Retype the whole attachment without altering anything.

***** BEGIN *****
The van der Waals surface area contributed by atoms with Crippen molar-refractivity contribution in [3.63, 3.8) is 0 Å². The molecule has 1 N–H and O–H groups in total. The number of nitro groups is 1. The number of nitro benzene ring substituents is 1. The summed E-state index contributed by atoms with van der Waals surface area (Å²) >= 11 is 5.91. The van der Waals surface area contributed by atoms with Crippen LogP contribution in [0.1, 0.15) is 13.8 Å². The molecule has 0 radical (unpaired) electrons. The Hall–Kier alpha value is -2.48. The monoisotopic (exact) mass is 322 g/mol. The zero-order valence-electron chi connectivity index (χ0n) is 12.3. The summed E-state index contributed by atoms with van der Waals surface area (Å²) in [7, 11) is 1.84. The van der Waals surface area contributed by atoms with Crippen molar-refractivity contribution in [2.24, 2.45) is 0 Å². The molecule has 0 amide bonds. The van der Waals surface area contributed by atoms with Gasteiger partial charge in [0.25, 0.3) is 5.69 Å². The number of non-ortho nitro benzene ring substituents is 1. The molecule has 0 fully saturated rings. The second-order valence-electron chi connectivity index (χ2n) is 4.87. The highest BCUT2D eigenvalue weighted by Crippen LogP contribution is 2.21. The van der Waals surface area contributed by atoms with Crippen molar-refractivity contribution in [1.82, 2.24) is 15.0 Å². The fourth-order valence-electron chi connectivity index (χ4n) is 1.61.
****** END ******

The van der Waals surface area contributed by atoms with Crippen molar-refractivity contribution in [3.63, 3.8) is 0 Å². The molecule has 1 N–H and O–H groups in total. The number of nitro groups is 1. The number of nitro benzene ring substituents is 1. The summed E-state index contributed by atoms with van der Waals surface area (Å²) >= 11 is 5.91. The van der Waals surface area contributed by atoms with Crippen LogP contribution in [0.1, 0.15) is 13.8 Å². The molecule has 0 radical (unpaired) electrons. The Hall–Kier alpha value is -2.48. The monoisotopic (exact) mass is 322 g/mol. The zero-order valence-electron chi connectivity index (χ0n) is 12.3. The summed E-state index contributed by atoms with van der Waals surface area (Å²) in [7, 11) is 1.84. The van der Waals surface area contributed by atoms with Crippen molar-refractivity contribution in [2.24, 2.45) is 0 Å². The molecule has 0 amide bonds. The van der Waals surface area contributed by atoms with Gasteiger partial charge in [0.25, 0.3) is 5.69 Å². The number of non-ortho nitro benzene ring substituents is 1. The molecule has 0 fully saturated rings. The second-order valence-electron chi connectivity index (χ2n) is 4.87. The highest BCUT2D eigenvalue weighted by Crippen LogP contribution is 2.21. The van der Waals surface area contributed by atoms with Crippen molar-refractivity contribution in [1.82, 2.24) is 15.0 Å². The fourth-order valence-electron chi connectivity index (χ4n) is 1.61.